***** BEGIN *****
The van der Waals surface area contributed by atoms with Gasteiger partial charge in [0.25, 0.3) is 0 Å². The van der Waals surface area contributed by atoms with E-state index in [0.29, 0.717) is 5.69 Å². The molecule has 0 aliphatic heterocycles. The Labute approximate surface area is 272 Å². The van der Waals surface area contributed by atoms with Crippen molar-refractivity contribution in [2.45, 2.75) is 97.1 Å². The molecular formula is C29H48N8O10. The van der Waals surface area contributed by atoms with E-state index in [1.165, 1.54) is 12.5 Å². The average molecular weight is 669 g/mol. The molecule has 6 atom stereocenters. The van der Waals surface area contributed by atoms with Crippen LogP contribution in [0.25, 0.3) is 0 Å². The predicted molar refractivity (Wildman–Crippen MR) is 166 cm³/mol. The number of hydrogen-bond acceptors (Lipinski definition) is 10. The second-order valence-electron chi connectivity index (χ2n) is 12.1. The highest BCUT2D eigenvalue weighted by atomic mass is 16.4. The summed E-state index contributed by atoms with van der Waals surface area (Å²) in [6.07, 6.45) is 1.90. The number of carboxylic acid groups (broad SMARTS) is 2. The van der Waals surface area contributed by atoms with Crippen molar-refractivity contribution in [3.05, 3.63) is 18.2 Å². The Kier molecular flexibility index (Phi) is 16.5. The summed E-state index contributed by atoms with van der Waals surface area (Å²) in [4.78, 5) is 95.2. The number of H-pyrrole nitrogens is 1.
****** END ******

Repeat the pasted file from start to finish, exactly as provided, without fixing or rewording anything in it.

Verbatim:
The van der Waals surface area contributed by atoms with Gasteiger partial charge in [0.25, 0.3) is 0 Å². The van der Waals surface area contributed by atoms with E-state index in [0.29, 0.717) is 5.69 Å². The molecule has 0 aliphatic heterocycles. The Labute approximate surface area is 272 Å². The van der Waals surface area contributed by atoms with Crippen molar-refractivity contribution in [2.45, 2.75) is 97.1 Å². The molecular formula is C29H48N8O10. The van der Waals surface area contributed by atoms with E-state index in [1.165, 1.54) is 12.5 Å². The average molecular weight is 669 g/mol. The molecule has 6 atom stereocenters. The van der Waals surface area contributed by atoms with Crippen LogP contribution in [0.25, 0.3) is 0 Å². The predicted molar refractivity (Wildman–Crippen MR) is 166 cm³/mol. The number of hydrogen-bond acceptors (Lipinski definition) is 10. The second-order valence-electron chi connectivity index (χ2n) is 12.1. The highest BCUT2D eigenvalue weighted by atomic mass is 16.4. The summed E-state index contributed by atoms with van der Waals surface area (Å²) in [6.07, 6.45) is 1.90. The number of carboxylic acid groups (broad SMARTS) is 2. The van der Waals surface area contributed by atoms with Crippen molar-refractivity contribution in [3.05, 3.63) is 18.2 Å². The Kier molecular flexibility index (Phi) is 16.5. The summed E-state index contributed by atoms with van der Waals surface area (Å²) in [4.78, 5) is 95.2. The number of H-pyrrole nitrogens is 1.